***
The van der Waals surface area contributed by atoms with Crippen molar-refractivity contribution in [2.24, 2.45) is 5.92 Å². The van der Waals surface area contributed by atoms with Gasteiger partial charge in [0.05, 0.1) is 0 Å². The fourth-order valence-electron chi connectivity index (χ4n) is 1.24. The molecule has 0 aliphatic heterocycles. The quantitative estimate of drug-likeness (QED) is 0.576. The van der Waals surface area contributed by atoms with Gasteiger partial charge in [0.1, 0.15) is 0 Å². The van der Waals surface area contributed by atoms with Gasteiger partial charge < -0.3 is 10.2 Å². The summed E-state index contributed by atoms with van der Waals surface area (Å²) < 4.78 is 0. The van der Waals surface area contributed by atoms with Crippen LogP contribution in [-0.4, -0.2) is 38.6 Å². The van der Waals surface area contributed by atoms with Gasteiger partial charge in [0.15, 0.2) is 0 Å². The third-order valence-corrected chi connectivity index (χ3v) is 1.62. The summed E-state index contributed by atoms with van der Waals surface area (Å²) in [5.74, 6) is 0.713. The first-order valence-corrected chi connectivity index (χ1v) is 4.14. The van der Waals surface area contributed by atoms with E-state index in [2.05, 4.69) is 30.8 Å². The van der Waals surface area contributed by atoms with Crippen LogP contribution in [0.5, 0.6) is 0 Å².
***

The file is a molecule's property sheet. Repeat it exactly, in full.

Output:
The van der Waals surface area contributed by atoms with Crippen molar-refractivity contribution in [2.24, 2.45) is 5.92 Å². The van der Waals surface area contributed by atoms with Gasteiger partial charge in [0.05, 0.1) is 0 Å². The fourth-order valence-electron chi connectivity index (χ4n) is 1.24. The molecule has 0 aliphatic heterocycles. The quantitative estimate of drug-likeness (QED) is 0.576. The van der Waals surface area contributed by atoms with Gasteiger partial charge in [0.1, 0.15) is 0 Å². The van der Waals surface area contributed by atoms with Gasteiger partial charge < -0.3 is 10.2 Å². The summed E-state index contributed by atoms with van der Waals surface area (Å²) < 4.78 is 0. The van der Waals surface area contributed by atoms with Crippen LogP contribution in [-0.4, -0.2) is 38.6 Å². The van der Waals surface area contributed by atoms with Gasteiger partial charge in [0.15, 0.2) is 0 Å². The third-order valence-corrected chi connectivity index (χ3v) is 1.62. The summed E-state index contributed by atoms with van der Waals surface area (Å²) in [5.74, 6) is 0.713. The first-order valence-corrected chi connectivity index (χ1v) is 4.14. The van der Waals surface area contributed by atoms with E-state index in [2.05, 4.69) is 30.8 Å². The van der Waals surface area contributed by atoms with Crippen LogP contribution in [0.5, 0.6) is 0 Å².